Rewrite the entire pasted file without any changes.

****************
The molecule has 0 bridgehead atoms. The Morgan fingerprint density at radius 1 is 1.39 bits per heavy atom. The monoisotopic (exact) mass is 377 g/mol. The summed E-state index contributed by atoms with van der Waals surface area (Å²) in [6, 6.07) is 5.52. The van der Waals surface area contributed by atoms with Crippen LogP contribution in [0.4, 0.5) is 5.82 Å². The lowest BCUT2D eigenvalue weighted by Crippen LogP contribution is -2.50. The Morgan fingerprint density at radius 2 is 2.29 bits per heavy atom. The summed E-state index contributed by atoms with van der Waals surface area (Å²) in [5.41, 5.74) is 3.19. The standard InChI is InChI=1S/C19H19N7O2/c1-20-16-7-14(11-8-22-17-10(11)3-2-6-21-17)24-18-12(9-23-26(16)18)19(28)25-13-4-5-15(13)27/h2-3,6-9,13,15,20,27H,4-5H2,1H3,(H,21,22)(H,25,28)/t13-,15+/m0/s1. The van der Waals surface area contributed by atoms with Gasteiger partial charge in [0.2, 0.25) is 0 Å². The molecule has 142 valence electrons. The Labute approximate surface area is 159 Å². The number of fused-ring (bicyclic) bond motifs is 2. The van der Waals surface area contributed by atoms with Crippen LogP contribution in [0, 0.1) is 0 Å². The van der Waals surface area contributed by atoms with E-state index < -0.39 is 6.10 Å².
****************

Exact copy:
The molecule has 0 bridgehead atoms. The Morgan fingerprint density at radius 1 is 1.39 bits per heavy atom. The monoisotopic (exact) mass is 377 g/mol. The summed E-state index contributed by atoms with van der Waals surface area (Å²) in [6, 6.07) is 5.52. The van der Waals surface area contributed by atoms with Crippen LogP contribution in [0.4, 0.5) is 5.82 Å². The lowest BCUT2D eigenvalue weighted by Crippen LogP contribution is -2.50. The Morgan fingerprint density at radius 2 is 2.29 bits per heavy atom. The summed E-state index contributed by atoms with van der Waals surface area (Å²) in [5.41, 5.74) is 3.19. The standard InChI is InChI=1S/C19H19N7O2/c1-20-16-7-14(11-8-22-17-10(11)3-2-6-21-17)24-18-12(9-23-26(16)18)19(28)25-13-4-5-15(13)27/h2-3,6-9,13,15,20,27H,4-5H2,1H3,(H,21,22)(H,25,28)/t13-,15+/m0/s1. The van der Waals surface area contributed by atoms with Gasteiger partial charge in [0.2, 0.25) is 0 Å². The molecule has 142 valence electrons. The Labute approximate surface area is 159 Å². The number of fused-ring (bicyclic) bond motifs is 2. The van der Waals surface area contributed by atoms with Crippen LogP contribution in [0, 0.1) is 0 Å². The van der Waals surface area contributed by atoms with E-state index < -0.39 is 6.10 Å².